When a compiler compiles for the CLR, this code is said to be managed code. Managed code is simply code that takes advantage of the services offered by the CLR. For the runtime to work with managed code, that code must contain metadata. This metadata is created during the compilation process by compilers targeting the CLR. The metadata is stored with the compiled code and contains information about the types, members, and references in the code. Among other things, the CLR uses this metadata to
  • Locate classes
  • Load classes
  • Generate native code
  • Provide security
The runtime also handles object lifetimes. Just as COM/COM+ provided reference counting for objects, the CLR manages references to objects and removes them from memory when all the references are gone, through the process known as garbage collection. Although garbage collection actually gives you slightly less control than you had in VB, you gain some important benefits.

For example, your errors should decrease because the number of objects that end up hanging around due to circular references should be reduced or completely eliminated. In addition, garbage collection
ends up being much faster than the old way of destroying objects in VB. Instances of objects you create that are managed by the runtime are called managed data. You can interact with both managed and unmanaged data in the same application, although managed data gives you all the benefits of the runtime.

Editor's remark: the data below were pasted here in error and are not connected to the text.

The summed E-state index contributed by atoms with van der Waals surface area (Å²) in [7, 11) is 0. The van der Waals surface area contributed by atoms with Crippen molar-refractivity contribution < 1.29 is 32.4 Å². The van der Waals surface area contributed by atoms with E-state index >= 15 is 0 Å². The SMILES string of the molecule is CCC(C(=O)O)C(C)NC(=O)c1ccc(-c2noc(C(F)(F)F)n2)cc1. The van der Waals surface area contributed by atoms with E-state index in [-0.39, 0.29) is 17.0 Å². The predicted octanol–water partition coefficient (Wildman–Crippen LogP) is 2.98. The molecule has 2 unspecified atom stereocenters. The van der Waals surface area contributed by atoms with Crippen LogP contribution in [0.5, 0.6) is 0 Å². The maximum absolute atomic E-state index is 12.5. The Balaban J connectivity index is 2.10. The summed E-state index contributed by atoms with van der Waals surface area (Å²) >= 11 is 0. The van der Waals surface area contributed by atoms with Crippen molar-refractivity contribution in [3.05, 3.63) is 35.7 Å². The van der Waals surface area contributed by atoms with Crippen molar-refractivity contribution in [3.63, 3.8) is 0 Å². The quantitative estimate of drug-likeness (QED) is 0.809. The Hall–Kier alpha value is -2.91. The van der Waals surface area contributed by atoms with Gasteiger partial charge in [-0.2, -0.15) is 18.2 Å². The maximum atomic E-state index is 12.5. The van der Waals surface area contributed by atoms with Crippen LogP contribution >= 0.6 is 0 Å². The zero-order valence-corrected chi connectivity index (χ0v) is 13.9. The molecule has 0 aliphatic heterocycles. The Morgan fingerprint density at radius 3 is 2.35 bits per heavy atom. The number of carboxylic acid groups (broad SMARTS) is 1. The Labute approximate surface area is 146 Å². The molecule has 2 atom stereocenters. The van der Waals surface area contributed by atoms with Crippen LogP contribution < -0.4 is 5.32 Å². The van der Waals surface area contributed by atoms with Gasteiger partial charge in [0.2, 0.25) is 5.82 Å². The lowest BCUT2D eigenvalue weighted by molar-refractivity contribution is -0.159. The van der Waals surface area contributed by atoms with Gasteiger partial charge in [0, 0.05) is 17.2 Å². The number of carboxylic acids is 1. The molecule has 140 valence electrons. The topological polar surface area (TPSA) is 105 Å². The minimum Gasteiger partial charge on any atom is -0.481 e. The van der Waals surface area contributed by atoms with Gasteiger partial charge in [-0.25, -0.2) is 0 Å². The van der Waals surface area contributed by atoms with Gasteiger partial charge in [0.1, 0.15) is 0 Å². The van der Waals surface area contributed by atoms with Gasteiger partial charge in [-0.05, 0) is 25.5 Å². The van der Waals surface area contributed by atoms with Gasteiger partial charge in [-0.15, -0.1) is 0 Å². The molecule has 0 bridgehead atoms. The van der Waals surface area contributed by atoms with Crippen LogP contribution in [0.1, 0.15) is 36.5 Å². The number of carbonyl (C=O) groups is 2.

The CLR defines a standard type system to be used by all CLR languages. This means that all CLR languages will have the same size integers and longs, and they will all have the same type of string no more worrying about BStrs and CStrs! This standard type system opens up the door for some powerful language interoperability.

For example, you can pass a reference of a class from one component to another, even if those components are written in different languages. You also can derive a class in C# from a base class written in VB.NET, or any other combination of languages targeted to the runtime. Don't forget that COM had a set of standard types as well, but they were binary standards. This meant that with COM, you had language interoperability at run time. With .NET's type standard, you have language interoperability at design time.

After it is compiled, managed code includes metadata, which contains information about the component itself, and the components used to create the code. The runtime can check to make sure that resources on which you depend are available. The metadata removes the need to store component information in the registry. That means moving a component to a new machine does not require registration, and removing components is as simple as deleting them.

As you can see, the Common Language Runtime provides a number of benefits that are not only new, but should enhance the experience of building applications. Other benefits that you will see in more detail include some of the new object-oriented features to ASP.NET. Many of these new features are not so much additions to the language as they are features of the runtime that are simply being exposed to the ASP.NET.